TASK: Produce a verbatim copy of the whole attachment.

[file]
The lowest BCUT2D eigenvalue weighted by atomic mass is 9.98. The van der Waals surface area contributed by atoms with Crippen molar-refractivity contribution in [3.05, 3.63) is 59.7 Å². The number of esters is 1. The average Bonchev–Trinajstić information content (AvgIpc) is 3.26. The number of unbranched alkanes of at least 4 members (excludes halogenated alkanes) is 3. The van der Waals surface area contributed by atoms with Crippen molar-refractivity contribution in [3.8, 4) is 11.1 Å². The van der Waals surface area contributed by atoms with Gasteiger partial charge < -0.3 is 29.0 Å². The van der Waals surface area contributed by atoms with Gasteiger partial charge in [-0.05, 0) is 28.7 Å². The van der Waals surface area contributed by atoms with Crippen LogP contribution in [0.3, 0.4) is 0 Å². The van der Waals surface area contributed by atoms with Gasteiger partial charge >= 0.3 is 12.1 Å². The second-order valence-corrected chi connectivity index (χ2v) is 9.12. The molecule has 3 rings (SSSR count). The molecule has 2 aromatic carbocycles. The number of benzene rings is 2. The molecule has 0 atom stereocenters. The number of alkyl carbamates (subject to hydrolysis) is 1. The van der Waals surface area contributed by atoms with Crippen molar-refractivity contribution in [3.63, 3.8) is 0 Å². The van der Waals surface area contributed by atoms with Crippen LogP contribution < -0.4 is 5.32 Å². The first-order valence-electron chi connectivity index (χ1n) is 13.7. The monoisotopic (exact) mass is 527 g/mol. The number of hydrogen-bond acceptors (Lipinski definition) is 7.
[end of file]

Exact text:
The lowest BCUT2D eigenvalue weighted by atomic mass is 9.98. The van der Waals surface area contributed by atoms with Crippen molar-refractivity contribution in [3.05, 3.63) is 59.7 Å². The number of esters is 1. The average Bonchev–Trinajstić information content (AvgIpc) is 3.26. The number of unbranched alkanes of at least 4 members (excludes halogenated alkanes) is 3. The van der Waals surface area contributed by atoms with Crippen molar-refractivity contribution in [3.8, 4) is 11.1 Å². The van der Waals surface area contributed by atoms with Gasteiger partial charge < -0.3 is 29.0 Å². The van der Waals surface area contributed by atoms with Gasteiger partial charge in [-0.05, 0) is 28.7 Å². The van der Waals surface area contributed by atoms with Crippen LogP contribution in [0.3, 0.4) is 0 Å². The van der Waals surface area contributed by atoms with Gasteiger partial charge >= 0.3 is 12.1 Å². The second-order valence-corrected chi connectivity index (χ2v) is 9.12. The molecule has 3 rings (SSSR count). The molecule has 2 aromatic carbocycles. The number of benzene rings is 2. The molecule has 0 atom stereocenters. The number of alkyl carbamates (subject to hydrolysis) is 1. The van der Waals surface area contributed by atoms with Crippen molar-refractivity contribution in [3.63, 3.8) is 0 Å². The van der Waals surface area contributed by atoms with Crippen LogP contribution < -0.4 is 5.32 Å². The first-order valence-electron chi connectivity index (χ1n) is 13.7. The monoisotopic (exact) mass is 527 g/mol. The number of hydrogen-bond acceptors (Lipinski definition) is 7.